A literary bombshell was dropped yesterday. There will be a sequel to To Kill A Mockingbird published this summer. I was so astounded and didn’t know how to properly process this information so I did what any good millennial does in such times: I Tweeted incoherent things on social media.
It feels like I should be jumping around for joy but I’m hesitating for a few reasons.
First, there are reports that Harper Lee is not well and therefore concerns that this book is being published without her consent. There are rumours that Lee, who is 88 years old and may be in poor health, has given power of attorney to a law firm that has proven to be fairly litigious with respect to her intellectual property and estate. As such, some are questioning the authenticity of the Lee’s enthusiastic statements regarding the publication of her sequel which were provided via her publisher.
The story of how the sequel was discovered is also quite astonishing which could be seen as either fishy or serendipitous. Apparently Lee began writing this book – which is called Go Set A Watchman and is set in the 1950’s- first but her editor persuaded her to write a story about the main character’s childhood instead. Thus the initial manuscript was set aside and To Kill A Mockingbird was written and published. Fast forward decades and the previously abandoned work has reappeared. Hmm… it seems a little suspicious to me but perhaps I am too cynical.
Controversy aside, there is another reason why I’m not sure I’ll rush to read Go Set A Watchman. I can’t help but wonder if To Kill A Mockingbird is better left standing alone.
As you can see from the above, I’m wrestling with this thought. There’s something about being a book purist that feels a bit too much like book snobbery for my liking. And yet, in my personal experience I haven’t found them to be synonymous. I’m a big fan of the idea that people should read whatever the heck they want. I read plenty of things that could be considered “high-brow” and “low-brow.” Yet, I have, for example, purposefully avoided reading any of the Gone With The Wind sequels or related novels (I’m considering making an exception for The Wind Done Gone but that’s a whole other blog post). I’ve avoided them for the obvious reason that they are not written by Margaret Mitchell but also because I think Gone With The Wind does not need any companionship. In my mind it has an absolutely perfect ending and is a complete story in and of itself.* The purist in me wants the same for To Kill A Mockingbird. It’s such a great novel that tells such an important story that I can’t help but feel it is more powerful without any additions.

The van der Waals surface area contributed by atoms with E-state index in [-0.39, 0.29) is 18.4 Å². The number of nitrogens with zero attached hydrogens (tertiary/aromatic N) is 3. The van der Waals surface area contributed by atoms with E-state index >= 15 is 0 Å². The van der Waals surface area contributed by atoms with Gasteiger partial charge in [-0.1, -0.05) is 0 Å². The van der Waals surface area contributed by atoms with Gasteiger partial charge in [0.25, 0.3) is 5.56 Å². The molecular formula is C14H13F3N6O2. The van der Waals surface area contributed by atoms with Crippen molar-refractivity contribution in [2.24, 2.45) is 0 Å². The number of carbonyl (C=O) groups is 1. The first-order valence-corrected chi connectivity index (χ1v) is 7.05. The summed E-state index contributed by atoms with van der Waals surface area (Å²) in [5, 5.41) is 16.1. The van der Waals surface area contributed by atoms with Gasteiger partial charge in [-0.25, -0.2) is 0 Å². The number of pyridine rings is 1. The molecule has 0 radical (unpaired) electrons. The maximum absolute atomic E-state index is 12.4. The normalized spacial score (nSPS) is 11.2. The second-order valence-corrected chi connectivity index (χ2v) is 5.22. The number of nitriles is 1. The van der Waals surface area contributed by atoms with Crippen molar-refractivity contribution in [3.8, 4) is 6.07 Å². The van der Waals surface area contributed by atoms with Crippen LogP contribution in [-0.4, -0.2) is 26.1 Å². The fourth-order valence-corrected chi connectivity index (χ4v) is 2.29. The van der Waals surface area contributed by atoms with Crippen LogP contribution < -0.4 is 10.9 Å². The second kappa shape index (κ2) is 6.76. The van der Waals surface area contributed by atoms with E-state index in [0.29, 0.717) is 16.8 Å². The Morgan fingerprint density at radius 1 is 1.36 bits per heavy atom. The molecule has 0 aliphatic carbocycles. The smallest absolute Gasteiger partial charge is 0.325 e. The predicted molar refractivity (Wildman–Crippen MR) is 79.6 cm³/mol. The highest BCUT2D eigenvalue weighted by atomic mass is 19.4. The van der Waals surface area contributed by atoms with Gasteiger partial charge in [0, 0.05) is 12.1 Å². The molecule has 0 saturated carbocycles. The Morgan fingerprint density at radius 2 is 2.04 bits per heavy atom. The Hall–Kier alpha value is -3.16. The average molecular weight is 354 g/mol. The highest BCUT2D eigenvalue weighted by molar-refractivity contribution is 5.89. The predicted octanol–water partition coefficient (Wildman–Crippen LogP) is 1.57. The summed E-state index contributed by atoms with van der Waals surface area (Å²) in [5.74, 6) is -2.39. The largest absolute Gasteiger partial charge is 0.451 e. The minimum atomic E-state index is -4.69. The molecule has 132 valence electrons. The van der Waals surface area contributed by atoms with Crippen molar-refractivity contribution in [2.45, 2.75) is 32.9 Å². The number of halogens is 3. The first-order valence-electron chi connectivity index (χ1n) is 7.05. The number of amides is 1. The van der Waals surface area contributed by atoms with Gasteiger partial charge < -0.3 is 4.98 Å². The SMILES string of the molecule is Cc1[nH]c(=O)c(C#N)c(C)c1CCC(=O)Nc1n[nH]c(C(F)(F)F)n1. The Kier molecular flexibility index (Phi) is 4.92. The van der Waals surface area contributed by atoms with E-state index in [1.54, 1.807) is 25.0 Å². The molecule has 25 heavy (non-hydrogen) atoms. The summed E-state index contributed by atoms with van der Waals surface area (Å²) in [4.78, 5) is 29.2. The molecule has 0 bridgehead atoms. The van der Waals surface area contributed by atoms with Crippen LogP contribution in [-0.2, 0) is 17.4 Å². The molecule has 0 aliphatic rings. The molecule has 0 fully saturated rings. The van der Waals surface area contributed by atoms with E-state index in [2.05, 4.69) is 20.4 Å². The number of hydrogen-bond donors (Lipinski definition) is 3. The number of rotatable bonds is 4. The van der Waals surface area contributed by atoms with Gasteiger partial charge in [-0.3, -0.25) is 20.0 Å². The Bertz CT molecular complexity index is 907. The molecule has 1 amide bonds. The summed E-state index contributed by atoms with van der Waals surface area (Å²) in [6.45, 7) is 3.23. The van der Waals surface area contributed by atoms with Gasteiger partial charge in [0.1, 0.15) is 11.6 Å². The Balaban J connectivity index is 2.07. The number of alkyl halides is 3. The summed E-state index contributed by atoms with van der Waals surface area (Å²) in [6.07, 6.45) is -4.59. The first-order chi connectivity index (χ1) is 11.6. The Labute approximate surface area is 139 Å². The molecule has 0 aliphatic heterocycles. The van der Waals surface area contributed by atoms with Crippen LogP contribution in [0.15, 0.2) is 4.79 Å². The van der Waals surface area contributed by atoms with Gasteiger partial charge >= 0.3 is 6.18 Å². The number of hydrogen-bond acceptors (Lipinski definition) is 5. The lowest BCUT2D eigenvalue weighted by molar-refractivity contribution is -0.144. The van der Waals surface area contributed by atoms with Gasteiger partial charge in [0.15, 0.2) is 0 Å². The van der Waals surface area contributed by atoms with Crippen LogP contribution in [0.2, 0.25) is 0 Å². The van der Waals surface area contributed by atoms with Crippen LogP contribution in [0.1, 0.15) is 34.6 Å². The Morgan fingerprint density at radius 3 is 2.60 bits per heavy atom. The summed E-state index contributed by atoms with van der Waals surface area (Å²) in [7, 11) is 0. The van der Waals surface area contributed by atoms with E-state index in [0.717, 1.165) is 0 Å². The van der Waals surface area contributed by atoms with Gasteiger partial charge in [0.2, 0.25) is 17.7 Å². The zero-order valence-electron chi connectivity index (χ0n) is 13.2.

* By complete I do not mean unproblematic. Again, I could (and probably will) write a more thoughtful blog post about how I feel about Gone With The Wind and its racial undertones. That is a discussion worthy of its own post.
There’s also the more practical matter of the fact that Lee’s editor initially persuaded her to abandon it. It seems plausible – dare I say likely? – that Go Set A Watchman was left on the cutting room floor (to mix media metaphors) because it wasn’t her best work. That’s not to diminish Lee’s talents. On the contrary, her initial attempt gave birth to one of the most beloved novels of contemporary literature. But maybe she had to work through some muck in order to produce To Kill A Mockingbird. Surely there are authors today who would be horrified by the thought of their first draft seeing the light of day, even if that first draft was an integral part of the development of creating a masterpiece. Isn’t that the point of first drafts? Maybe I’m overstating the nature of Lee’s manuscript but even if it’s a more fully realized story than “first draft” implies that doesn’t necessarily mean it’s ripe for publication. So that’s where I feel for Harper Lee. She often stated in interviews that she felt no desire to write another novel and the fact that she never published this or any other manuscript suggests she really meant it. If she has genuinely changed her mind then great! But if not, it seems unfair to publish something in her name if that was never her intention.
Of course we can all rest assured that regardless To Kill A Mockingbird will not be ruined. Purist or not I don’t think that is what’s at stake here. That’s the great thing about literature and entertainment more generally, we can chose how we we consume and interpret it. I haven’t seen the 9th season of Scrubs for instance and am happy pretending the series ended with the excellent finale of season 8. So while for now I’m sticking with my purist inclinations, I reserve the right to change my mind either because I decided that my attitude is book snobbery or because my curiosity about what adult Scout Finch is like got the better of me.